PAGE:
How On Earth Do Writers Write

My usual state of affairs after the ferrets and dogs wreak havoc

I mean, how do they find the time, the solitude, the quiet? Do they have little cells hidden behind walls only accessible by pulling the candlestick on the mantle for a door to slide open? Or, do they banish family to outer Mongolia during the long hours typing away? I know the now famous story of how Mary Higgins Clark faced horrible tragedy, her husband dying of a heart attack in front of her,  and her mother-in-law upon seeing her son, collapsing and suffering the same fate. But Clark had tons of children to feed, so every morning at the crack of dawn she’d sit down and write until it was time to rally the children and go to work at her day job. So if she could find time and solitude to do it, why can’t I? I mean, I’ve no kids running around, the husband is at work, what’s the problem?

Louie picking out his next read

Dogs. A mother. Ferrets. Books. What? These reasons not good enough for you? You think dogs and a mother and ferrets and especially books sound really lame as an excuse? True. I lack discipline. I remember interviewing Laura Lippman, now a bestselling crime fiction author, about her writing habits, and she related a very strict modulated day . She stated clearly that always, no matter what was going on around her, or in her life, she spent 5 hours each day writing. 5 hours??? Good grief. 5 minutes is going good for me. And she’s writing intricate plots, psychological suspense! I’m only trying to push out another article!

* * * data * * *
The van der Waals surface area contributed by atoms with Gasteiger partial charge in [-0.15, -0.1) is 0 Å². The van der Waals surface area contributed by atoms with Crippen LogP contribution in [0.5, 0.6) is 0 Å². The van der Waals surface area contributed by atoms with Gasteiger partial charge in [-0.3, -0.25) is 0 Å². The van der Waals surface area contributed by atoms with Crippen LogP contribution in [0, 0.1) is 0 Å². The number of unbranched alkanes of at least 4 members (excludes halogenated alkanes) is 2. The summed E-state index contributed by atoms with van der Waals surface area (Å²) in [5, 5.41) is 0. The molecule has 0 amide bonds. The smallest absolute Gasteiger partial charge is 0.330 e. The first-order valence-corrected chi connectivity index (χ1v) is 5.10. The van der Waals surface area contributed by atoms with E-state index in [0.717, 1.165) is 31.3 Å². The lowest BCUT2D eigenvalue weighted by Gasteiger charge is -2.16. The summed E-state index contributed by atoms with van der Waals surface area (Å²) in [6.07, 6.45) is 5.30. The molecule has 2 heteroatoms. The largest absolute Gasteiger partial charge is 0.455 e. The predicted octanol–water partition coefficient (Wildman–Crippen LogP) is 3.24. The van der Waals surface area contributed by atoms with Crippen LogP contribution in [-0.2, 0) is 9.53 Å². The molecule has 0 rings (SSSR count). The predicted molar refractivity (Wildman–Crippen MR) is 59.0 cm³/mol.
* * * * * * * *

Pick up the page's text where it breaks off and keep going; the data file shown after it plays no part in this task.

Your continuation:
So , again, what’s the problem? For example. This morning I awoke far too early for me, meaning around 8AM, and decided to get a head start on something, anything. I figured, well, hey, bring in the laptop and fiddle the keys around a little–it will let sleeping dogs lie. I gingerly slide out of bed, taking care not to accidentally brush my  toes against either dogs snoring at my feet. I make it as far as the bureau, and up shoots both heads, querying as to ‘what the heck are you doing? Don’t you know it’s too early to get up?’ I reassure them, stating ‘Go back to sleep, go back to sleep, I’ll be right back.’ Oh, didn’t y0u know? My dogs are skilled in five languages: Reassuring, Chastising, Commanding, Dinner Announcing, and Trick or Treat. They tend to be less capable of understanding Chastising and Commanding, for mysterious reasons. Anyhoo, off I go into the workroom, literally a foot away, and bring back my ancient Mac. They’re both in the same position, same spots, same puzzled expressions on their tousled hair heads. As I return to bed with computer, the one dog calls off his vigilance and relaxes back into Sleepyland. I am confident the other will do the same. No. He leaps down and turns to an area he has piddled at before, in my room, and now I’m up like a jack-in-the-box admonishing, ‘no no no!’ He goes around in circles, another bad sign–that’s his cue for number two. Now I know that I’ve got to get him outside, pronto. This dog apparently wasn’t trained to to his business in grass like normal four legged creatures. Or, our theory, he wasn’t trained on a leash by his original owner, because that’s how I have to walk him, and his fellow Bichon, having no fenced in back yard. The reasons why are of no value when the race against doggie do nots is at hand. I throw on some clothes while wrangling him away from his favorite spot, and keep him occupied while I try to locate my gardening clogs in vain. Out I go, no shoes, into the dew filled yard, and await the prize he’s trying to give me. That’s a typical dog interuptiss.

Lucky, the latest rescue dog, who loves everyone, and pees everywhere
Judy Bolton as a baby